Day trading is something that has made a lot of people a huge amount of money in the past. But it’s not something they teach you about in school. Most people only discover it in their twenties, with many never investigating it at all.
Day trading is a little different from regular investing. Investors like Ray Dalio and Warren Buffett invest for the long-term. They buy a company they think is a good deal and then hold onto it, expecting the price to appreciate as the rest of the market catches up.
But with day trading, you’re not doing that at all. Instead, you’re looking for opportunities to make trades that exploit the market’s reaction to minute-by-minute information. For instance, traders will place bets on whether the central bank is going to raise interest rates or not. If they correctly predict what’s going to happen in advance, they can take advantage of the uncertainty in pricing in the market and make a nice, big fat profit.
So how do you make it as a day trader? Take a look at some of these secrets.
Keep an Economic Calendar Nearby
Long-term investors will tell you to ignore macroeconomics in general and just invest your money in great companies with solid management. But if you’re a day trader, you need to predict the effects of information as it hits the market. And that means it’s a good idea to keep an economic calendar nearby. This way, you can set up your positions in advance of receiving information from government institutions and company boards. You’ll want to track things like GDP announcements, interest rate decisions, consumer price indices and more.
Keep a Trade Diary
Many day traders believe that volume is key to making long-run profits. But that’s not always true. In fact, the most successful day traders tend to sit around most of the time, waiting for big opportunities that will land them outsized profits.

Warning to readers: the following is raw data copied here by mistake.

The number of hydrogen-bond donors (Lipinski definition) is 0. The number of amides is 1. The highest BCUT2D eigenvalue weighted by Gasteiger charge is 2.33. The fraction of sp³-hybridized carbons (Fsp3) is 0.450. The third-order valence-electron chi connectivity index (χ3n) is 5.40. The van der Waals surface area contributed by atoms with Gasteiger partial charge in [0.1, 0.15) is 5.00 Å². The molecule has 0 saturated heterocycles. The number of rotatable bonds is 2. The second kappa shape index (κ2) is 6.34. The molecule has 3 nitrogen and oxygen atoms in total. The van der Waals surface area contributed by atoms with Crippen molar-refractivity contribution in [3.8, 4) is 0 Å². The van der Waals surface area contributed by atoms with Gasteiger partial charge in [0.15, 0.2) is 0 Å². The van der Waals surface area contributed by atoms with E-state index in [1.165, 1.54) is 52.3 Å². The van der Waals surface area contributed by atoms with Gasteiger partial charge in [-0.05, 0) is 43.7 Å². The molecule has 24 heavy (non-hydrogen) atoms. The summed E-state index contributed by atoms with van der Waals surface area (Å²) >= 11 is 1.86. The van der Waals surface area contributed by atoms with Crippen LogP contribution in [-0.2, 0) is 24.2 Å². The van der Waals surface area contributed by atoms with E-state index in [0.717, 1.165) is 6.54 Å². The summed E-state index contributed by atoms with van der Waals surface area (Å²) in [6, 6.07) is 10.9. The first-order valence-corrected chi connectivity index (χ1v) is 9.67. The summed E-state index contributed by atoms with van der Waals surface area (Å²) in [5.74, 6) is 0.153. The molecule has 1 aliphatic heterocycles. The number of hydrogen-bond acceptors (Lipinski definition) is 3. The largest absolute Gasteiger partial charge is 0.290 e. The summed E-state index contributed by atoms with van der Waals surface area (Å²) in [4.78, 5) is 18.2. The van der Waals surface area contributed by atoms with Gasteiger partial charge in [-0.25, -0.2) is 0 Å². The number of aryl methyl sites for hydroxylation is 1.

Keeping a trade diary is critical in this regard as it allows you to see where you’re making mistakes. Looking back over your journal shows you the trades that went wrong and, hopefully, why they didn’t work out. You can then use this information to make better decisions about where to invest your money in the future.
Practice First, Invest Later
Just like anything else, day trading requires a lot of practice to get right. Even if you have the necessary knowledge, you still need to invest time in confidential trading to get positive outcomes.
Smart traders, therefore, invest small amounts first to test the waters if they are beginners. And then, when they are more confident, move on to larger sums of money. Trading small amounts early on allows you to identify problems with your strategy so that you can improve.
Staying in a neutral frame of mind can be difficult when you’ve lost $500 by lunchtime. But it is critical to maintain your posture. As a trader, some days are going to go badly. That’s the inevitable nature of markets. What counts is how you respond. Worrying about losses can make you flustered, setting you up for more mistakes.